Three Cornell students — Gregory Halfond ’03, Brian Finucane ’03 and Adam Cooper ’03 — in the College of Arts and Sciences returned to campus after Thanksgiving break to learn that they had received Harry Caplan Summer Travel Fellowships.
The fellowship is awarded annually to outstanding juniors in the arts school and provides a $3,000 grant to the recipients for summertime travel and study in Europe or the Near East. The fellowship’s namesake, Harry Caplan ’50, was a professor in the Classics Department for 50 years. Well-known and loved by both students and faculty, his former students created an endowment for the fellowship in his honor following his death in 1980.
The fellowship is publicized during the fall semester in departments in which the grant is relevant.
Upon applying, students are chosen based on their application essay, stating their travel intentions should they receive the grant and their academic transcript.
According to Lynne Abel, the associate dean for undergraduate admissions and education, the faculty selection committee looks for a coherent, persuasive essay with an interesting proposal that is reflective of Caplan’s academic interests.
Cooper, a classics major, plans on using the grant either to travel on a self-guided tour through Rome or to participate in a six-week site-seeing program through Greece. “[With either trip], l get to experience what I’ve only read about so far,” he said. “I was excited when I found out [that I had received the grant]. I’m definitely looking forward to making the most of the opportunity.”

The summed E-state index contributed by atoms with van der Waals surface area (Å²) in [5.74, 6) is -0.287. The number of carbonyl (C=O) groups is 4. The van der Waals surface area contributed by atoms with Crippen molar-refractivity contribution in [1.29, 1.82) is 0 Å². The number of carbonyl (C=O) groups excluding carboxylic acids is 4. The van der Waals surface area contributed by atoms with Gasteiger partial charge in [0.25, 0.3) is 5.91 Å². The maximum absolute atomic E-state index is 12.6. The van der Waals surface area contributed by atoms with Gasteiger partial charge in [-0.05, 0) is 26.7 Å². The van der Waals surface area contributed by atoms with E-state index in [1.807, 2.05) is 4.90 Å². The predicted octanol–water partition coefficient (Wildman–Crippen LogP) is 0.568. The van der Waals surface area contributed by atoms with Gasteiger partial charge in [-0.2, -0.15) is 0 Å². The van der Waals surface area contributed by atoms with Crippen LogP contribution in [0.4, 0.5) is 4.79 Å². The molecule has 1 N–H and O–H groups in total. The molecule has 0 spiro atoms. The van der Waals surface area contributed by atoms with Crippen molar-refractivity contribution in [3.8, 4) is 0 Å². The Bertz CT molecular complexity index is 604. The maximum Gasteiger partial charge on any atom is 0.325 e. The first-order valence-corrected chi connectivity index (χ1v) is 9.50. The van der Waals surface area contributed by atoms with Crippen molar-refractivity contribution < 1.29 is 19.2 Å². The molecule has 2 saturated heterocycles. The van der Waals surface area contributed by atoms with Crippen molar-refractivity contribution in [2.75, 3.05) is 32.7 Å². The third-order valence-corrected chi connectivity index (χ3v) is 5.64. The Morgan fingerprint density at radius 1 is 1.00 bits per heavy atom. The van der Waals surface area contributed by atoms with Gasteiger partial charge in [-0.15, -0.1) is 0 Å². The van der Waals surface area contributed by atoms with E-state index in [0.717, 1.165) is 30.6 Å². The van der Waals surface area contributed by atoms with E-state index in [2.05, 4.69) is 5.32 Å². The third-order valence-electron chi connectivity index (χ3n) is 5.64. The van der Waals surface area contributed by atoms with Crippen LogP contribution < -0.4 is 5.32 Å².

Halfond, also a classics major, became interested in applying for the grant in response to its publicity on campus. “The profile of interest it listed seemed to fit mine,” he said. However, Halfond was startled when he, in fact, received the grant after returning from break. “I had not been expecting it. I had [actually] forgotten about it.”
Halfond plans on using the grant to tour French and German museums, libraries and archeological sites focusing on his field of academic interest, and he hopes to use the experience to work toward his honors thesis next year.
While this year’s fellowship recipients have just been announced, preparations for next year’s application process should be underway soon. Arts students interested in the fellowship should attend the information sessions next semester.
Archived article by Ellen Miller